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Coronavirus: Will the Sun Rays Eliminate the COVID-19. Research

Can the sun’s rays destroy or eradicate the coronavirus? Experts urged the public to be more careful after a mysterious claim by a US government official.

Coronavirus: Will the Sun Rays Eliminate the COVID-19. Research

Will hot weather slow down the disease COVID-19 caused by the new Novel Coronavirus, as it does with many other viruses such as the flu, the common cold, and pneumonia?

A new study has found that this is possible, but the effect will not be so great as to eradicate the virus or prevent the epidemic from returning in the fall.

The University of Connecticut in the United States has seen the effects of ultraviolet light, a powerful natural weapon against the new novel virus, known to damage DNA, kill viruses and infect healthy skin cells.

Researcher said we discovered that by using ultraviolet rays slow down the rate of COVID-19 disease.

However they warned that this disease will temporarily slow down during the hot season. return to autum and in next winter it will be on peak again.

However, researchers said that there is more doute about the possible result of research.

And rightly so because epidemic spread around the world, even more rapidly spread in some hot weather countries included Iran and Australia.

This research suggests that warm weather probably may help but besides this, it will also require the implementation of social distance measures.

The US National Academy of Sciences, earlier this month, after examining the effects of humidity and temperature on the virus, discovered that it had only minor effects on germs.

During a briefing Thursday by the White House Coronavirus Task Force, President Donald Trump noted the findings of the Homeland Security investigation.

According to which sunlight and antiseptic solutions such as bleach and alcohol can kill the coronavirus on the surface in 30 seconds.

Although such an idea is not yet a safe treatment, scientists have long known that the sun is a threat to many tiny germs.

Two decades ago, the British microbiologist John Postage wrote in his book, “Sunlight kills many tiny germs very quickly, due to the ultraviolet component equipped with solar radiation.”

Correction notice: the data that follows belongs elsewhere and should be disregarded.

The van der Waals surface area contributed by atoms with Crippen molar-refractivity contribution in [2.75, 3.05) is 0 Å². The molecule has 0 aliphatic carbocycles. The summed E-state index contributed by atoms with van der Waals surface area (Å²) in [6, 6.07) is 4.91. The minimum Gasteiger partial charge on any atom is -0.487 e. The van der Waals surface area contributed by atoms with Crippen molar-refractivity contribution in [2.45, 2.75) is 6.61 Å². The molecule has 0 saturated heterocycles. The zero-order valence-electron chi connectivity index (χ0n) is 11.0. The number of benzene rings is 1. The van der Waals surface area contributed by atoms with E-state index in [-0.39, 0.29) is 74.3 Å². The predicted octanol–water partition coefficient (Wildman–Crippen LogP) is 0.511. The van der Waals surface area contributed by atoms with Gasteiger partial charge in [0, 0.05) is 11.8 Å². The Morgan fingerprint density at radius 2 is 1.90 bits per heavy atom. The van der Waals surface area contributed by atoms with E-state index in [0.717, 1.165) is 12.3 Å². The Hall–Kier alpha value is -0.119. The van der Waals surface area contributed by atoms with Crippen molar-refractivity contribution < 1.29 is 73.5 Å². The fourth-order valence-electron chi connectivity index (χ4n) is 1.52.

Ultraviolet light is being used in some medical centers to disinfect face masks so that they can be reused due to the comic of protective devices during the epidemic.

However, experts say it is dangerous for humans.

Dr. Robert R. Redfield, director of the U.S. Centers for Disease Control and Prevention, said last month that he expected warmer weather to affect the disease.

“Most respiratory viruses work according to the weather, so the idea is understandable for this new virus, we have to wait, but I think most of us believe that the weather Warming up can slow down the spread of the virus.

But in another interview this week, he said the effects of the corona virus would become a problem in the fall, when the new flu season begins.

Past research reports on viruses have suggested that coronaviruses are very vulnerable to exposure to ultraviolet light due to their large genetic code.

One study found that the more target molecules a virus has, the more sunlight will damage its genome.

Other aspects of sunlight also play a role in the viruses that easily infect humans. One important thing is that sunlight produces vitamin D in the body, which is a component that strengthens the immune system and helps reduce the risk of specific diseases.

Scientists involved in the study said that although we are well aware of the effects of ultraviolet light against viruses, they were surprised to discover signs of seasonal decline globally.

He said the research team examined research reports on the effects of environmental and geological factors on the speed of disease caused by the virus and applied it to cases globally.

Seasonal trends were mapped by combining elements such as temperature, humidity, age of the population, numbers, ultraviolet rays of sunlight, and the rate of Covarna virus on a computer model.